The next topic is one that people who have been using Windows Vista will be all too familiar with, and not necessarily in a good way. Microsoft listened to users’ complaints about Windows Vista’s supremely annoying User Account Control and did away with the worst of the irritations, making Windows 7 much more inviting than its predecessor. Windows 7: Up and Running does full justice to the User Account Control’s new, more user-friendly interface. Each possible level of security is clearly explained.
Continuing with other security-related built-in applications, the book notes that Windows Vista introduced the Credential Manager, a safe and secure place to store your logins, passwords, and certificates. Windows 7 makes it easier to use, and Windows 7: Up and Running offers a detailed explanation of how it works and how to customize it to suit your needs.
Windows Vista also introduced BitLocker, a drive encryption application that could make the contents of your drive much more resistant to prying. Windows 7 introduces BitLocker to Go, which allows you to encrypt removable drives. (It’s not available in all versions of Windows 7.) If you’re interested in drive security, this section will be very useful.
Windows 7: Up and Running also clearly explains how to encrypt individual files and folders with NTFS Encryption (also not available in all versions of Windows 7). The book goes into a lot of very useful detail about Certificates, which I had not seen explained so clearly before.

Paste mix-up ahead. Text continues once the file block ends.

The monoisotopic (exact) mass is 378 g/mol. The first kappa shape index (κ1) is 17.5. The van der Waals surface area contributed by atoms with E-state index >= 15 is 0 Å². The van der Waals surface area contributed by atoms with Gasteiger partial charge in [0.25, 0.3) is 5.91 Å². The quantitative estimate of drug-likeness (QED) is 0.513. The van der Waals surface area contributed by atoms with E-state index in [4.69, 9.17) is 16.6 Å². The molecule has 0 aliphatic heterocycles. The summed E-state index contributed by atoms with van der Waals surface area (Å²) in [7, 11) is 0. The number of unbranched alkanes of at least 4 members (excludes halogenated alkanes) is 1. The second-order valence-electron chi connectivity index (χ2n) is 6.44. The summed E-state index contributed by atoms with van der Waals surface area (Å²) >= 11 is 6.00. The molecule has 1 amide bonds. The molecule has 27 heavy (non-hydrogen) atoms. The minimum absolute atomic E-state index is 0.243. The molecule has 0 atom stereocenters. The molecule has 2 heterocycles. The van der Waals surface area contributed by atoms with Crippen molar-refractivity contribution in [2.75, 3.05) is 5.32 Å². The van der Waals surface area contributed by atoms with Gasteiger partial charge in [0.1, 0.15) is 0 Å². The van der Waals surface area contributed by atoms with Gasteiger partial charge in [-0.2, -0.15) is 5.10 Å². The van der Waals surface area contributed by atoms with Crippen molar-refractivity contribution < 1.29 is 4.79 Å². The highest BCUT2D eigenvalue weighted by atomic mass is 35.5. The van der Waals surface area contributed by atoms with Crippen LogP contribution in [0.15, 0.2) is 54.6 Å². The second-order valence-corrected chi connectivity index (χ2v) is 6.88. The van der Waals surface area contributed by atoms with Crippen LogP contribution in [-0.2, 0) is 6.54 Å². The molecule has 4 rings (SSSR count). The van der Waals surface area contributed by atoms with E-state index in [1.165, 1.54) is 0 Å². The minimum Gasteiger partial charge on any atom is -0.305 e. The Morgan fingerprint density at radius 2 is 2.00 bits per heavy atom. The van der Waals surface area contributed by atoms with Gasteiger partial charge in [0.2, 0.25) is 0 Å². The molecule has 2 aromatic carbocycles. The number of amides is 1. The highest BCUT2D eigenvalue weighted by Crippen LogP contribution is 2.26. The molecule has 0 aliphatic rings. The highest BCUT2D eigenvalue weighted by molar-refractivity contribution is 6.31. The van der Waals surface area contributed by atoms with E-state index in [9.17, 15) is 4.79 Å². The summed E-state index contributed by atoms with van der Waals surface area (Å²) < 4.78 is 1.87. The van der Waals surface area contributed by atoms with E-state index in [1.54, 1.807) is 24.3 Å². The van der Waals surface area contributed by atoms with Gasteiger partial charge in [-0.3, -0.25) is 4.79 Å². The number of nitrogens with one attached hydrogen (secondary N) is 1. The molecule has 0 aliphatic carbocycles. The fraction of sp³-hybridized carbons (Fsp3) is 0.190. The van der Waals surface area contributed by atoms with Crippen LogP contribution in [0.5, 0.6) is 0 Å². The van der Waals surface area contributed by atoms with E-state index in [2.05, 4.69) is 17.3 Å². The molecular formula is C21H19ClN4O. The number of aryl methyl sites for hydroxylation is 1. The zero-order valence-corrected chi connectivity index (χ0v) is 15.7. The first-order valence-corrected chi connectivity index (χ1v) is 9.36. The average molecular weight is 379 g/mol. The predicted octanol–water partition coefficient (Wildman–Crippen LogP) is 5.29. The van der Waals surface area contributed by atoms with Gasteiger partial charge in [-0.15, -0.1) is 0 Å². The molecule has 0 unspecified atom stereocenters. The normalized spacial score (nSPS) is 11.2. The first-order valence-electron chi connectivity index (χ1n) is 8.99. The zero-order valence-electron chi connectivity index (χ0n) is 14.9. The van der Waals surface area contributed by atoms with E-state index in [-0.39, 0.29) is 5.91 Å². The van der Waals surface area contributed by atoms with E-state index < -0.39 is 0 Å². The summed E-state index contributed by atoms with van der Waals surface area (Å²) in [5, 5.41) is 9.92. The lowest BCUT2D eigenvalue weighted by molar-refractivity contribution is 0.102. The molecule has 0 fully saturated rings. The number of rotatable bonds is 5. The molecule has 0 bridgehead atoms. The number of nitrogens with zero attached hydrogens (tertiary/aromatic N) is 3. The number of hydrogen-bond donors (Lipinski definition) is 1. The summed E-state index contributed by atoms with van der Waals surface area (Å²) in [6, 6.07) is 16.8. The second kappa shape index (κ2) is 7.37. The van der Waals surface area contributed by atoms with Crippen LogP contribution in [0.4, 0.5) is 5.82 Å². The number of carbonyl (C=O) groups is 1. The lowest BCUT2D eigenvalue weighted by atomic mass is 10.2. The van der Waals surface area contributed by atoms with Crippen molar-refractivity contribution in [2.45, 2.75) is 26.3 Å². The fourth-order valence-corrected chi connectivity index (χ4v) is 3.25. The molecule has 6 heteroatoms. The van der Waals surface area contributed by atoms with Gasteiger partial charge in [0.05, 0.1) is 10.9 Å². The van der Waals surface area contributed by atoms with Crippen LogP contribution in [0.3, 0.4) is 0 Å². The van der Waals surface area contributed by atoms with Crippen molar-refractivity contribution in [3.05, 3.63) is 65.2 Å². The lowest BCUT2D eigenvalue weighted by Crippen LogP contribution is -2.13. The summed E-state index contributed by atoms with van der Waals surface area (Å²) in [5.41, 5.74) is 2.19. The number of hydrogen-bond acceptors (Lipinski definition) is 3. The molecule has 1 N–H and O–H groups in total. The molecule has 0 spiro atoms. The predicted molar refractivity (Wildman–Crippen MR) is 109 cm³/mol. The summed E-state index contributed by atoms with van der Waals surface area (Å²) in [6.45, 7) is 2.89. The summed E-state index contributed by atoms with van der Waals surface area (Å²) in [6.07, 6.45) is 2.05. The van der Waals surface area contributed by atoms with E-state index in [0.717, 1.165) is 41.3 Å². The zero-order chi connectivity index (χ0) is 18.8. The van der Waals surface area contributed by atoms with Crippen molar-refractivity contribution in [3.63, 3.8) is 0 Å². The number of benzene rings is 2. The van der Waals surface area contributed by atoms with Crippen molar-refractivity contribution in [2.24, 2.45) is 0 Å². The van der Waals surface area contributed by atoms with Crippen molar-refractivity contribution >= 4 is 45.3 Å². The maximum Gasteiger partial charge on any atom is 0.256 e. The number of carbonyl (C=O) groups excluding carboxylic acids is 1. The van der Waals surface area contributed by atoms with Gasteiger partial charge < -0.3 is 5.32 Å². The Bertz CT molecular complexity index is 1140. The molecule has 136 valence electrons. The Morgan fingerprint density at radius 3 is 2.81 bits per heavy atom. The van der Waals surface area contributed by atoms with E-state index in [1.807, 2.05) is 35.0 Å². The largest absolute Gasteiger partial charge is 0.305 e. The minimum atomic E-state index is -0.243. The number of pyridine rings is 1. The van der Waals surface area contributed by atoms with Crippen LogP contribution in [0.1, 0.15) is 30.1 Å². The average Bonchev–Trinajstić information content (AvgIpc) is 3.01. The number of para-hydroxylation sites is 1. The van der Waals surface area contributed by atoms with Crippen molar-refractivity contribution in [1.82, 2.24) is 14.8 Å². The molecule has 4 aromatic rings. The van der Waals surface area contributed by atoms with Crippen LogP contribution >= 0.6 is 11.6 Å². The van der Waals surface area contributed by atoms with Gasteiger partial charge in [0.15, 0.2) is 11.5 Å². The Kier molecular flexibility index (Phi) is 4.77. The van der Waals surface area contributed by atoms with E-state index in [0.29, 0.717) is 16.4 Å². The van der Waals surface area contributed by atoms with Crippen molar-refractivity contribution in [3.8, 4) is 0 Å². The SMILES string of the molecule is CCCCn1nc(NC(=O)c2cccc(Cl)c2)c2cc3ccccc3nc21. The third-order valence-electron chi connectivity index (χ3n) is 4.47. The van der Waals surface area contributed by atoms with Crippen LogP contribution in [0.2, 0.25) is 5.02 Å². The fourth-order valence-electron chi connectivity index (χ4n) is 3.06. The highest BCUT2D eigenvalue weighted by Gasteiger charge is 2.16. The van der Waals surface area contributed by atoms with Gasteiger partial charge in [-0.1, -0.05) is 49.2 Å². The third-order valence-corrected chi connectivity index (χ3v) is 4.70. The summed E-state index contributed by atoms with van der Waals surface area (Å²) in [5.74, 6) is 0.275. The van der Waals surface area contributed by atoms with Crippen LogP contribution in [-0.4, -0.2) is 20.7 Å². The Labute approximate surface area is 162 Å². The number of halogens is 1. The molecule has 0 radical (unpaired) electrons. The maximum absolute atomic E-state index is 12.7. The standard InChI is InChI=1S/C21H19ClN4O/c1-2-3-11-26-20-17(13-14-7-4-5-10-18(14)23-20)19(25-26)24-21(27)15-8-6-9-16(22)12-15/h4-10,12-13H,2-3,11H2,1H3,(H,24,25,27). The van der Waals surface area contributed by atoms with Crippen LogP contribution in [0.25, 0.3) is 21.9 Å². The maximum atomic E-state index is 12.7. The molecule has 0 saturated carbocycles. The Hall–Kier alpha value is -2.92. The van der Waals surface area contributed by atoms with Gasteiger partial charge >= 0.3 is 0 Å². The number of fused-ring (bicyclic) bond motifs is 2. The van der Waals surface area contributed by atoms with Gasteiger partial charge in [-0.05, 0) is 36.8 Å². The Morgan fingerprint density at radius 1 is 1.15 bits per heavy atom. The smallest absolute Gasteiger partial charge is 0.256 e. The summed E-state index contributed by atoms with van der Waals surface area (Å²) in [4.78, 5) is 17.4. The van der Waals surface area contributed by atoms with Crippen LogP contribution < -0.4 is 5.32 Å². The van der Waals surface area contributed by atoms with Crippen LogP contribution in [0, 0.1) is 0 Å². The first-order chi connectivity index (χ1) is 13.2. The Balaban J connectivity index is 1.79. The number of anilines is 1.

There is a brief explanation of Windows Defender and Windows Firewall. Given how necessary these kinds of defenses are, nowadays, this section could have been a bit more detailed. There is no discussion about the default settings or whether the user might wish to change them, nor an explanation of what a firewall is. Granted, the author assumes experience with some previous version of Windows, but with today’s emphasis on security, these two built-in applications should have been discussed in more detail.
Are These Essential?
The next section is devoted to “essential applications." Unfortunately, this title refers to the components of Windows Live Essentials, which may or may not really be essential. Windows Live Essentials is not, for some unknown reason, included with Windows 7, but it’s available for free download from the Microsoft web site. It includes Messenger, Mail, Photo Gallery, Writer, Family Safety, and Movie Maker. Each component is briefly described and illustrated. Not to disparage these very useful applications, but I don’t think any of them really makes the grade as “essential," and apparently Microsoft feels the same, since they’re not built into Windows 7.